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A Dominating Combination - Ish Monroe's Tatula Elite AGS Equipped Frog Rod

SOLID! The Shimano Bantam MGL Baitcaster


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TackleTour Exclusive: On the Water with the New G.Loomis Conquest Rod Series

Selecting the right Rod, Reel, and Line for Your Walking Bait Arsenal


Rod Review

What the Finesse: A Different Character, the NRX Drop Shot Rod (continued)


Power: Though light and very reactive the NRX822DSR also delivers plenty of muscle when you need it. There were many times when I was drop shotting spotted and smallmouth bass off the top of vertical rockpiles and hooked fish would dart into structure. I immediately found myself loading up the rod to pull the fish up and away before they had any chance to bring my line in contact with the rocks.


The hook hanger does a good job holding drop shot weights


The NRX822DSR loads up smoothly and it didn’t take long before I really had the confidence the blank would hold up to even big fish. This particular rod has the power to work deeper drop shots but the nice thing is that anglers don’t need to sacrifice any sensitivity. Even in deep water and heavier cover this rod has what it takes to extract big fish.


Though light this blank is very durable. Load it up!


Sensitivity: Though the NRX blanks transmit vibration slightly differently than GLX they are extremely sensitive. I really didn’t find this rod a whole lot more sensitive than the GLX drop shot rod, but when I fished the casting NRX rods using contact baits like jigs the improved sensitivity was immediately apparent. I then went back and decided to try fishing ultra small drop shot rigs for bluegill and sunfish and I found I could really detect both the exact type of structure and the most subtle nibbles.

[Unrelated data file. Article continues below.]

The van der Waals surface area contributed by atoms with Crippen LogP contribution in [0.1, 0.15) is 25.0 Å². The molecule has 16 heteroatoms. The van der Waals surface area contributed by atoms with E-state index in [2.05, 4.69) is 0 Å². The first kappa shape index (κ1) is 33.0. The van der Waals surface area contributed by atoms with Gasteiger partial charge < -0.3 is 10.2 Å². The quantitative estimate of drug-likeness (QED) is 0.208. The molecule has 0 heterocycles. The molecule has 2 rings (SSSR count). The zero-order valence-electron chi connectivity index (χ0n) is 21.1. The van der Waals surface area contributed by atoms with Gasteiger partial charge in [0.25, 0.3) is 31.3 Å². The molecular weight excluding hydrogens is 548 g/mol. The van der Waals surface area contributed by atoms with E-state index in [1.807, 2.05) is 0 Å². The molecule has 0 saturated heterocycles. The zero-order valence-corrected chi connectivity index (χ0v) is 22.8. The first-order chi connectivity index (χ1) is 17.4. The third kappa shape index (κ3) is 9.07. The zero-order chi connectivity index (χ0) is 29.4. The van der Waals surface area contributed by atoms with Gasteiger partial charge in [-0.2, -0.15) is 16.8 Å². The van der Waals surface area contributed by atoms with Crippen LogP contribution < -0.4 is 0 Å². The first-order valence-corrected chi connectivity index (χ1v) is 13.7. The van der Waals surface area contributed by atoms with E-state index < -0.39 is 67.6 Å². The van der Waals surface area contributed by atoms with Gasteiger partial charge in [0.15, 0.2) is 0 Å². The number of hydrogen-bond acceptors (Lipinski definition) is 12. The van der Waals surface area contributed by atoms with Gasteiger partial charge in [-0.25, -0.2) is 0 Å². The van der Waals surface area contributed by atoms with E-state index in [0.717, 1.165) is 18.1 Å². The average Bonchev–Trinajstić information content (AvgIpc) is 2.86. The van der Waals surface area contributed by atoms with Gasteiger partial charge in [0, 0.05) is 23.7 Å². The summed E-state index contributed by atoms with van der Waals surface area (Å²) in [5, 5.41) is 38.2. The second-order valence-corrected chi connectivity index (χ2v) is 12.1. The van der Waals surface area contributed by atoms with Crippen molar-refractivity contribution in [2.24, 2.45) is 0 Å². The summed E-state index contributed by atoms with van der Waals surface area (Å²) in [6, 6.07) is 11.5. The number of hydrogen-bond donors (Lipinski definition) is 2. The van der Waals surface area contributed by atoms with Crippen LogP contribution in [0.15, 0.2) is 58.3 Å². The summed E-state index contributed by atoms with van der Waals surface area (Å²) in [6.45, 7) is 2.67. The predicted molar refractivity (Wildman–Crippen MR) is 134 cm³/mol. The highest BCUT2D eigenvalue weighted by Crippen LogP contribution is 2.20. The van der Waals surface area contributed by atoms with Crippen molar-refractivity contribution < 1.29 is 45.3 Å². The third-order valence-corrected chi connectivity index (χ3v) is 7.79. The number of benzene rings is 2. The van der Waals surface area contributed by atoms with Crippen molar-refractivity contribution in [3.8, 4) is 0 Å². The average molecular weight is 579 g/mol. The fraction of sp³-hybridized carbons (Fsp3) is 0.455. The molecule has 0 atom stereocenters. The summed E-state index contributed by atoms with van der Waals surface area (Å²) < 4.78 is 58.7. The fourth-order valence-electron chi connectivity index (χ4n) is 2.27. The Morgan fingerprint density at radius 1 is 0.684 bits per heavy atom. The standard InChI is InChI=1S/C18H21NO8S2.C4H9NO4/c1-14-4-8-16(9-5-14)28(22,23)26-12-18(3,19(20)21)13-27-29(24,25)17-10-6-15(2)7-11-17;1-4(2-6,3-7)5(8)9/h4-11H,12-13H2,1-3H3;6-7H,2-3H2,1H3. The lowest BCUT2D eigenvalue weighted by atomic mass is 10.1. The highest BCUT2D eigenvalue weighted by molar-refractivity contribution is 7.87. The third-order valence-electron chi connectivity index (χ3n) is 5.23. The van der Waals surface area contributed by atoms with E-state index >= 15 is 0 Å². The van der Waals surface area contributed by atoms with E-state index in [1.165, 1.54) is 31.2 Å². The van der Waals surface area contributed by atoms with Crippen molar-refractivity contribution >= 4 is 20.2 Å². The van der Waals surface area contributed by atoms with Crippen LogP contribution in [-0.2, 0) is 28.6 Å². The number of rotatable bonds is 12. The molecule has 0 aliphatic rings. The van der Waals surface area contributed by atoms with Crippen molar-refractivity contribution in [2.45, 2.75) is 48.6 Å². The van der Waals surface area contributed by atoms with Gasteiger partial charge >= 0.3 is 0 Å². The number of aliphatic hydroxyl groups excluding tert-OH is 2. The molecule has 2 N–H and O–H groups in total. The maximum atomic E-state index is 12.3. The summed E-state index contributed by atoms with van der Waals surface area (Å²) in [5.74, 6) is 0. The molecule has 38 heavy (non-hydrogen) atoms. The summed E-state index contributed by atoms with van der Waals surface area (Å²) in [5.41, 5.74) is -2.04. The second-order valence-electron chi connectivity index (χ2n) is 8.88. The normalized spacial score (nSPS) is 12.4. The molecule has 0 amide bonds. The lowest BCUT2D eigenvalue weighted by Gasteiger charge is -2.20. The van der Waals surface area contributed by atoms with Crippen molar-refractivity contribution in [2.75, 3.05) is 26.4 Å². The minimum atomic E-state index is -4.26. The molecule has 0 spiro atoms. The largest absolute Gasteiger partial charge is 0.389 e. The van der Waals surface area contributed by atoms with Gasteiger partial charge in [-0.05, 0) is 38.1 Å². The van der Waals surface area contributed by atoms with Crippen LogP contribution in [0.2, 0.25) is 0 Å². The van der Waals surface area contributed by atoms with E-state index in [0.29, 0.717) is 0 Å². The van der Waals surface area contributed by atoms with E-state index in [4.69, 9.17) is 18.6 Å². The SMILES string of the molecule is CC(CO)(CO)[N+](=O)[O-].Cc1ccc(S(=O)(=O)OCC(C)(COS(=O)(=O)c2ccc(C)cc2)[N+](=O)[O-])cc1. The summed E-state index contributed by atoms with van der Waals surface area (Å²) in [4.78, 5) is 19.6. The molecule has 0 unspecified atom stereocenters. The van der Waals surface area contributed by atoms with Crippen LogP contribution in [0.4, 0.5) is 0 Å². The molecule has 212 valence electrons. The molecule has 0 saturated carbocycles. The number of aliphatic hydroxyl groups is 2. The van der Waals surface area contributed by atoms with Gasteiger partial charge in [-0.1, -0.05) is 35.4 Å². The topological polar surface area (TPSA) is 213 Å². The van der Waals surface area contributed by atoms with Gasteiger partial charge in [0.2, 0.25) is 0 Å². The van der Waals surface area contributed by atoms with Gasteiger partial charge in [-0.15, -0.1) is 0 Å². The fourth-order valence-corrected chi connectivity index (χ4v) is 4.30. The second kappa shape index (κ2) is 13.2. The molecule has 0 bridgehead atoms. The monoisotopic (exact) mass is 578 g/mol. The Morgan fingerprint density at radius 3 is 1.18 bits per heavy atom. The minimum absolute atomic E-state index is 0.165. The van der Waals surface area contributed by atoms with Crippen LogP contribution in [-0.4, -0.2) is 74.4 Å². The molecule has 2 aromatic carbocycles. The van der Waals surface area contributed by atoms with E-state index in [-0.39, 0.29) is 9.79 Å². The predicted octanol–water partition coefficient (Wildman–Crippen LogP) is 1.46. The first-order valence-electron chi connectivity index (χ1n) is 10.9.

Just for kicks we drop shot for Bluegill


The more I focused the more I learned how to really use this rod as a tool, and got to the point where it was like a weapon and I could detect and set on the lightest ticks. After fishing for a NRX rod for an extended period other G.Loomis rods start to feel less perceptive. Be careful about getting into NRX if you really like sensitive lightweight rods, it could get very expensive, very quickly.


Detecting subtle bites is easy with this rod


Durability: Like other high end G.loomis blanks the NRX blank is sanded but not coated with epoxy, this helps minimize weight and improve sensitivity but does open the door to possible damage form nicks to the blank itself. Throughout the tests the NRX822DS held up very well and we observed the usual wear and tear that we normally would expect to the cork grips but didn’t have any problems with damage to either the blank or the guide components. The black ion coating on the REC recoil guides not only makes the rod look a whole lot more stealthy it helps the guides hold up to braided line as well.


The rod features a hybrid guide design that is both lightweight yet casts well


Price and Applications: The NRX series represents the flagship lineup for G.Loomis and is priced accordingly. The 822SDSR is among the more expensive rods in the lineup and retails for $475 dollars, which is 25 dollars more than the two 6’8” 802S and 803S spinning rods. The NRX spinning rods that are 6’10” and above all retail at this higher $475 dollar price point. So how does the NRX compare in price to competing flagship offerings? It falls pretty much inline with the premium Daiwa Steez offerings which retail for $429 for SVF and $504 for Compile-X models, as expected when compared to Shimano’s top end offering the NRX is $50-75 dollars higher than the $399 price point for the Cumulus spinning rods. In terms of price to performance ratio the NRX material can also be compared with rods, like the Kistler Z-Bone, based on the new North Fork Composite blanks which typically retail for around $400 as well.


A closer look at the cork handle

Next Section: Getting to know the NRX "character"










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